One line of defence in the humans against bacterial infection is antibodies. The body produces a range of antibodies that freely circulate in the body, looking for some particular antigen to latch onto. When that antigen is found, the antibody attaches to it. A larger immune response is triggered, including the creation of more antibodies of the same type.
According to the performed research, more than half of human blood samples tested reacted to the Cas9 protein from both S. aureus and S. pyogenes. This means that these people’s bodies have identified Cas9 proteins as foreign and have created antibodies to disable them. As a result, injecting free-floating Cas9 into a patient for gene therapy will frequently cause an immune response. Furthermore, the protein will not reach its host cells and cause the desired genetic change.
The second immunoresponse that the researchers considered is the body’s ability to identify cells “infected” with the gene therapy. As part of the immune system, cells take parts of their contents and display them on their cell surface. Other cells, called T-Cells, migrate around the body, searching for cells that are expressing inappropriate contents. If such a cell is found, the T-Cell identifies it as infected and kills it.
The study tested samples from thirteen individuals to see if this immune response was also present. They found that half the samples had an immune response to cells infected with the S. aureus Cas9, but none responded to the S. pyogenes enzyme. Given the number of samples considered, the study cannot conclude that there is no human resistance to the Cas9 of S. pyogenes. Nevertheless, the findings suggest that the human immune response may identify and kill any cells that are successfully treated using Cas9 gene therapy techniques.
The finding are almost certainly not an unavoidable roadblock in the application of CRISPR to humans; many possible workaround have already been proposed. For instance, CRISPR could be used on cells that are extracted from the body, then re-inject once the Cas9 is no longer expressed on the surface of the cells. The protein could also be modified, or a similar protein used, to prevent an immune response.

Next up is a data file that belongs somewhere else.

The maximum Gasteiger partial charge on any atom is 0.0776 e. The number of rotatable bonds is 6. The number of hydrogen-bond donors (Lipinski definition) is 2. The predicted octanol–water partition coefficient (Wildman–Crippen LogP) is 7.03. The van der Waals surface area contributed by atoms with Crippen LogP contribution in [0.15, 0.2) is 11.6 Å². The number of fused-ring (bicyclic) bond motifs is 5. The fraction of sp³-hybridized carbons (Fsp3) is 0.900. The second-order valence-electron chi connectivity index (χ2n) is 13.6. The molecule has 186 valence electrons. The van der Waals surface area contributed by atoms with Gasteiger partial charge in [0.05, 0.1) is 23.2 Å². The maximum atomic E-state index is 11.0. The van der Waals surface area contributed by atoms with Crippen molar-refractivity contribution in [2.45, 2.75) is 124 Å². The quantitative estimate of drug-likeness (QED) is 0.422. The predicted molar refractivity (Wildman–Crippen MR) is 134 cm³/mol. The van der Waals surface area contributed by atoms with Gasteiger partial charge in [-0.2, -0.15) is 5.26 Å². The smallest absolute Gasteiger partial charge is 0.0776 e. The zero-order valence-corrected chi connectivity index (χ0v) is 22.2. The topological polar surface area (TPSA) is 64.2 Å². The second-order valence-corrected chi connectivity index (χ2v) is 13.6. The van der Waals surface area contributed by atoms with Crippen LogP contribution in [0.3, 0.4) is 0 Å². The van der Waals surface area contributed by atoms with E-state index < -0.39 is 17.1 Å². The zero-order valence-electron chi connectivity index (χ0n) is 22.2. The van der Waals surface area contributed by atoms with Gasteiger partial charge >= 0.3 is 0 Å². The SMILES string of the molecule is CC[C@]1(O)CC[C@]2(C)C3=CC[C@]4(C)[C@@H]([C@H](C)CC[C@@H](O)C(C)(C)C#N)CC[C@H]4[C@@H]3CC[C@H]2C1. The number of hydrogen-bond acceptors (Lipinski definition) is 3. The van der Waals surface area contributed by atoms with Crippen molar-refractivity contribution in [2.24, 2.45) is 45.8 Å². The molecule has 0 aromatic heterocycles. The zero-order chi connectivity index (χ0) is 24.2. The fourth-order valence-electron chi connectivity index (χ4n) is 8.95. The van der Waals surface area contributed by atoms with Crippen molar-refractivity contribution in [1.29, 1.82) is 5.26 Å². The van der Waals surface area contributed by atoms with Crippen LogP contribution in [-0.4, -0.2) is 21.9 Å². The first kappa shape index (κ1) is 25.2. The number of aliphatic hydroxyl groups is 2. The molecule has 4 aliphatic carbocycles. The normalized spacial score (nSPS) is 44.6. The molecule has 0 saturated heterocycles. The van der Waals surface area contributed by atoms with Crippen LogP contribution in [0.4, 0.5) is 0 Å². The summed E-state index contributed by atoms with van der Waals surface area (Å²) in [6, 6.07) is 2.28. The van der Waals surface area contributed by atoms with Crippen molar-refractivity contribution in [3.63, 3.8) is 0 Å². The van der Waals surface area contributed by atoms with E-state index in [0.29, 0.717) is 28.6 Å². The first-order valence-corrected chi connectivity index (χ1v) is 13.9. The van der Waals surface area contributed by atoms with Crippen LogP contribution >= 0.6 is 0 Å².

The most important part of this research is not that new techniques might be required for gene therapy in humans; the importance is that CRISPR is capable of provoking an immune response in humans. Previous studies, using less-precise viruses as the gene vector, have provoked immune responses with unfortunate results. In general, trials show no therapeutic benefit if the patient has an immune response. More importantly, in 1999 a patient named Jesse Gelsinger died after the viral vector he was given caused a massive immune response.
CRISPR is still a revolutionary tool that has, and is expected to continue to see, widespread success as a medical and technological marvel. However, this research is a stark reminder that gene therapy, like any tool, has risks. With proper due-diligence and additional research, CRISPR can undoubtedly become a safe treatment with incredibly widespread applications that is routinely administered to great effect.